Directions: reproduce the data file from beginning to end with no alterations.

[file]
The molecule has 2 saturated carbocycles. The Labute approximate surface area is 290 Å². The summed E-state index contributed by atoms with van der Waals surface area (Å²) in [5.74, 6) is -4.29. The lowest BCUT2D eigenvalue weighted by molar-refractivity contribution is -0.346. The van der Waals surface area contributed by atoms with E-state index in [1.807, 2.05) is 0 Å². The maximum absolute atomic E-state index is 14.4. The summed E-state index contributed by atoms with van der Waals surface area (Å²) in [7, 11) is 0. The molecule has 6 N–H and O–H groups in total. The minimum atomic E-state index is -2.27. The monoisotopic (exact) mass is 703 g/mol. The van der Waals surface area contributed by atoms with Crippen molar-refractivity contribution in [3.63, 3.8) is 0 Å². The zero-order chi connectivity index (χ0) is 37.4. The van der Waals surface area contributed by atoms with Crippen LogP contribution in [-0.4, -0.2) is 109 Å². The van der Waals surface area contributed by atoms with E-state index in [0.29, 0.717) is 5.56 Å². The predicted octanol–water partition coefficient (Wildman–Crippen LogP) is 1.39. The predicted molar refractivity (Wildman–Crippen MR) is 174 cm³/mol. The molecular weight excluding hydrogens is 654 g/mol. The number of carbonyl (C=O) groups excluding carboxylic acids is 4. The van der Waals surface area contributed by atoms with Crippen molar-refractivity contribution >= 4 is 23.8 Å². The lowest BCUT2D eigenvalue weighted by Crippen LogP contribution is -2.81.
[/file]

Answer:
The molecule has 2 saturated carbocycles. The Labute approximate surface area is 290 Å². The summed E-state index contributed by atoms with van der Waals surface area (Å²) in [5.74, 6) is -4.29. The lowest BCUT2D eigenvalue weighted by molar-refractivity contribution is -0.346. The van der Waals surface area contributed by atoms with E-state index in [1.807, 2.05) is 0 Å². The maximum absolute atomic E-state index is 14.4. The summed E-state index contributed by atoms with van der Waals surface area (Å²) in [7, 11) is 0. The molecule has 6 N–H and O–H groups in total. The minimum atomic E-state index is -2.27. The monoisotopic (exact) mass is 703 g/mol. The van der Waals surface area contributed by atoms with Crippen molar-refractivity contribution in [3.63, 3.8) is 0 Å². The zero-order chi connectivity index (χ0) is 37.4. The van der Waals surface area contributed by atoms with Crippen LogP contribution in [-0.4, -0.2) is 109 Å². The van der Waals surface area contributed by atoms with E-state index in [0.29, 0.717) is 5.56 Å². The predicted octanol–water partition coefficient (Wildman–Crippen LogP) is 1.39. The predicted molar refractivity (Wildman–Crippen MR) is 174 cm³/mol. The molecular weight excluding hydrogens is 654 g/mol. The number of carbonyl (C=O) groups excluding carboxylic acids is 4. The van der Waals surface area contributed by atoms with Crippen molar-refractivity contribution >= 4 is 23.8 Å². The lowest BCUT2D eigenvalue weighted by Crippen LogP contribution is -2.81.